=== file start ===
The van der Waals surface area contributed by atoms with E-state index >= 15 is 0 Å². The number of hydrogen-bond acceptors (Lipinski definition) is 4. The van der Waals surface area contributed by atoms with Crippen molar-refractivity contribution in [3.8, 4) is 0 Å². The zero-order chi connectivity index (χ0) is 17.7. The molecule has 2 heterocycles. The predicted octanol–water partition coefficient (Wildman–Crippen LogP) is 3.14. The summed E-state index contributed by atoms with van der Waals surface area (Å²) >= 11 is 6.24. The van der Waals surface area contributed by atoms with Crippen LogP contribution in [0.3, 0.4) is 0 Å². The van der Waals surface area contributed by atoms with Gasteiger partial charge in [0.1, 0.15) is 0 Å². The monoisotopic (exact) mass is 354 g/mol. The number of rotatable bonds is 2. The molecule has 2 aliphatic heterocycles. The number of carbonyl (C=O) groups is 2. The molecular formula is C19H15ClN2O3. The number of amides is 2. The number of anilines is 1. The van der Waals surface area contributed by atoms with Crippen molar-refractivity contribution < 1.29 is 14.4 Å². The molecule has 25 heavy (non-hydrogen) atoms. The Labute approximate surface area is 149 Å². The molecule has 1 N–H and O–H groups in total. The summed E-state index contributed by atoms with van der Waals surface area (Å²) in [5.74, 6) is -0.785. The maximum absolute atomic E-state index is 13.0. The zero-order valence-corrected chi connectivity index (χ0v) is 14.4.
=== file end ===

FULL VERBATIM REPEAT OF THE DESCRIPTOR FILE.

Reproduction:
The van der Waals surface area contributed by atoms with E-state index >= 15 is 0 Å². The number of hydrogen-bond acceptors (Lipinski definition) is 4. The van der Waals surface area contributed by atoms with Crippen molar-refractivity contribution in [3.8, 4) is 0 Å². The zero-order chi connectivity index (χ0) is 17.7. The molecule has 2 heterocycles. The predicted octanol–water partition coefficient (Wildman–Crippen LogP) is 3.14. The summed E-state index contributed by atoms with van der Waals surface area (Å²) >= 11 is 6.24. The van der Waals surface area contributed by atoms with Crippen LogP contribution in [0.3, 0.4) is 0 Å². The van der Waals surface area contributed by atoms with Gasteiger partial charge in [0.1, 0.15) is 0 Å². The monoisotopic (exact) mass is 354 g/mol. The number of rotatable bonds is 2. The molecule has 2 aliphatic heterocycles. The number of carbonyl (C=O) groups is 2. The molecular formula is C19H15ClN2O3. The number of amides is 2. The number of anilines is 1. The van der Waals surface area contributed by atoms with Crippen molar-refractivity contribution < 1.29 is 14.4 Å². The molecule has 25 heavy (non-hydrogen) atoms. The Labute approximate surface area is 149 Å². The molecule has 1 N–H and O–H groups in total. The summed E-state index contributed by atoms with van der Waals surface area (Å²) in [5.74, 6) is -0.785. The maximum absolute atomic E-state index is 13.0. The zero-order valence-corrected chi connectivity index (χ0v) is 14.4.